After things went awry at San Jose State, Veronica thinks he felt as though he had missed his window of opportunity, like he’d chosen what others wanted for him rather than choosing for himself.
“It was like his dream, his vision, was gone,” she said.
* * *
Roberto “Beto” Castaneda wishes he could go back to that day in the dorms at San Jose State. He had come back late at night and seen Lalo sitting on the couch playing video games by himself. When he awoke the next morning, there was a wide-eyed Lalo, same place on the couch, controller still in hands.
“They were bleeding,” he said. “I don’t know what he was on. We were like, ‘Ah, he’s just going through a phase.’ … I should’ve said something.”
Beto, who has forged a successful business career since his San Jose State days, isn’t sure what drove his friend down that destructive pathway. He only knows he wishes he’d intervened somewhere along the way.
“I could’ve said, ‘Hey, Lalo, I’ve got this opportunity for you and I need you to do this for me.’ But I didn’t,” he said. “I’m choosing to use this as a lesson. If you ever see someone in that situation, do more. Take them to rehab. Then, if they leave, take them back. Keep taking them back until they feel like, ‘Hey, somebody cares about me.’ A lot of us just didn’t do enough to try to help him.”
Beto said it took removing himself from Watsonville to change his own mindset, that there were options beyond manual labor and the fields all around. “There’s no mentorship. We’re literally just teaching these guys to survive,” he said.
“If we had someone to come in and say, ‘Hey, you, you, you and you, you have what it takes to get to the next level. And here’s what you’re gonna do to get there.’ Nobody does that for the community.”
Someday soon, when time allows, Castaneda might do it himself by forming a sports agency that helps young athletes learn and be prepared for the rigors of a college or pro career. He’s had conversations with another former player he knows who felt as though he underachieved because of the fuzzy path before him.
Once they get to college, it’s often too late. Numerous Watsonville players went on to earn DI scholarships during an era of national repute for the program. But none of them went on to play professionally.
“Not one. If we had mentorship, half of our team would be pros right now. They’d have professional careers and be elevating the game we have here in Watsonville,” Castaneda said. “Once you get to college, they don’t care about the player. They’ll say they do. But they’re just in survival mode themselves, the coaches. It’s a business.”
* * *
Watsonville isn’t taking Lalo’s loss lightly. Soccer program fundraisers and a GoFundMe set up by the family are helping raise money for the funeral, and the community outpouring has been constant.
“The soccer community is just devastated,” said longtime Watsonville coach and mentor Gina Castaneda, who has worked with at-risk youth via the Aztecas Youth Soccer Academy and works in the probation and juvenile justice system.
Castaneda has seen the grips of addiction up close, devastating families of all socioeconomic and cultural backgrounds. “It sees no colors,” she said. She coaches girls teams in Watsonville and makes sure to work as much on the mental training as the physical.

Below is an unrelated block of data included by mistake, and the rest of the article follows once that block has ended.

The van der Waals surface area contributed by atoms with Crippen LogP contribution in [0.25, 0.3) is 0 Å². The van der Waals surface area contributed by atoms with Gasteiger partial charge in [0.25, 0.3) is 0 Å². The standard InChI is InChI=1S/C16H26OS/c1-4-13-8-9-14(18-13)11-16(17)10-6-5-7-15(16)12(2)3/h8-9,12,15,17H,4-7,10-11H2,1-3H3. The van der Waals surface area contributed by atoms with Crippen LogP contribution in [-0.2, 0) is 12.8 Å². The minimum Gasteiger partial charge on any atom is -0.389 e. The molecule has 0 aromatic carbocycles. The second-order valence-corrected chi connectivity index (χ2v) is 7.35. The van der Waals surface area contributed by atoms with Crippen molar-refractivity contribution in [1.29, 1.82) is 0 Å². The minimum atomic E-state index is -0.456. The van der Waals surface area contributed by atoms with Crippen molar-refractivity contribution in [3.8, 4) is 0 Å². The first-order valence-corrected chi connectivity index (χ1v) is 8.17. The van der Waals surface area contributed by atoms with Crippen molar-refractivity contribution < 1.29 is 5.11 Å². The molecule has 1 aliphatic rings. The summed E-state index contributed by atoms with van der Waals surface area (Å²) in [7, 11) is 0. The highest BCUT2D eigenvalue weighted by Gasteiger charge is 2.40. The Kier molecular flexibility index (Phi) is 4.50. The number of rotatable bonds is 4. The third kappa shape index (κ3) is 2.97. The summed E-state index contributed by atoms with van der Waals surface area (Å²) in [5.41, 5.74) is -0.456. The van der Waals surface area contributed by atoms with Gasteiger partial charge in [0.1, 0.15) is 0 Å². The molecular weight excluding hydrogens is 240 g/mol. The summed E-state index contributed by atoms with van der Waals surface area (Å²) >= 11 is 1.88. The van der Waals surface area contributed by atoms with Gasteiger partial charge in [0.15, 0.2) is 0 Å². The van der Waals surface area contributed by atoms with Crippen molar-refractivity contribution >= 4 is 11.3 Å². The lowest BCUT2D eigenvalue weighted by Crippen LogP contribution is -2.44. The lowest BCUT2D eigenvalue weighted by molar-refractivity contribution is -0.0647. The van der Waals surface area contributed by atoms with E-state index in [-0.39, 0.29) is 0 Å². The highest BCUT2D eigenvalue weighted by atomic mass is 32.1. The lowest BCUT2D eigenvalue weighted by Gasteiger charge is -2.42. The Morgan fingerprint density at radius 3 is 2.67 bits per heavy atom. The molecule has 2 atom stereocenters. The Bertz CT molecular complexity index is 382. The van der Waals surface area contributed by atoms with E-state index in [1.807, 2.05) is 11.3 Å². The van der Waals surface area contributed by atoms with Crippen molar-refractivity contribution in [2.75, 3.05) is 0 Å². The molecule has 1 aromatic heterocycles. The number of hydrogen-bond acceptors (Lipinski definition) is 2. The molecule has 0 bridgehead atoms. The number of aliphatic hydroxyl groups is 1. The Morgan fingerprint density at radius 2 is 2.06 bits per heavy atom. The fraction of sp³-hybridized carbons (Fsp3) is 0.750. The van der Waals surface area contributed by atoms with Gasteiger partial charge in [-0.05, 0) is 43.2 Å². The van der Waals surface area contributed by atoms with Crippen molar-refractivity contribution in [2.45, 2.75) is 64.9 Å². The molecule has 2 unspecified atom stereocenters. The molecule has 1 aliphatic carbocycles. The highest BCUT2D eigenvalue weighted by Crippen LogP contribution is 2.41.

“We say it out loud. ‘I can do this, I can make it, I’m smart,’ whatever. I tell them afterwards, they’re gonna encounter things in life, and it’s that mental strength that will get them through.”
She said she hopes more coaches — particularly those who coach boys — would do that with their players. Preparing them for life after soccer should be part of the regimen.
“Because, y’know, Lalo had a dream, he played at a very high level, and then whatever happened in college, it didn’t work out ... what’s his identity after that?” she said. “He was always this great soccer player. Who does he become after that? And how do you recover from that?”
The support system, especially for male athletes, has much room for improvement, she said. Perhaps there is a big teachable moment at hand.
“People are just like, ‘Suck it up, don’t cry, move forward, you’ve got this.’ And the truth is they don’t.”
* * *
Issac and David Silva, along with Lalo’s childhood friends Miguel Silva and Hugo Flores, played what amounted to a memorial game for their lost friend on Sunday at Pinto Lake Park.
It was the kind of high-level adult-league game that Edward Murillo-Jimenez hadn’t been a part of for years.
“I was still always hopeful that he’d just show up some Sunday and say, ‘Hey, where’s my uniform?’” Flores said with a somber laugh.
Then Flores recounted his favorite Lalo soccer memories.
The time he got a doctor’s note just in time to play in the big playoff game against Bellarmine despite his broken hand.
The amazing first collegiate goal he scored at San Jose State, a surprise midfield laser that caught the opposing keeper napping.
“He just blasted it. Everyone was going crazy. He looked over to the stands and pointed to us,” he said.
Then Flores, who an hour earlier had scored one of his team’s most memorable goals of the day with a crafty little flick of the foot, before pointing to the sky in solemn celebration, summed up what he will remember most about his friend.
“Soccer was pretty much everything to him.”
Services for Edward “Lalo” Murillo-Jimenez will be held the week of July 12. The rosary will be held July 14 at 5 p.m. at Ave Maria Memorial Chapel in Watsonville. The funeral will be the following day, at 11 a.m. at Holy Eucharist Catholic Community Church in Corralitos.
Need assistance with addiction resources?
After struggling to get the help she needed for her son, Teresa Jimenez said she hopes to establish a foundation dedicated in his honor to help other families in Santa Cruz County get the help they need.
For those in need for themselves or a loved one, here is a starting point for addiction and behavioral health resources:
* Encompass Community Services (North County: 427-5290; South County: 722-5914)
* Janus of Santa Cruz (866-526-8772)
* Santa Cruz County Health Services Agency (831-454-4050)
* The Camp Recovery Center (855-993-0687)
* Bodhi Addiction Treatment And Wellness (831-515-1657)
* Sober Living Recovery Center (831-856-5465)
* Fleahab (831-427-9950)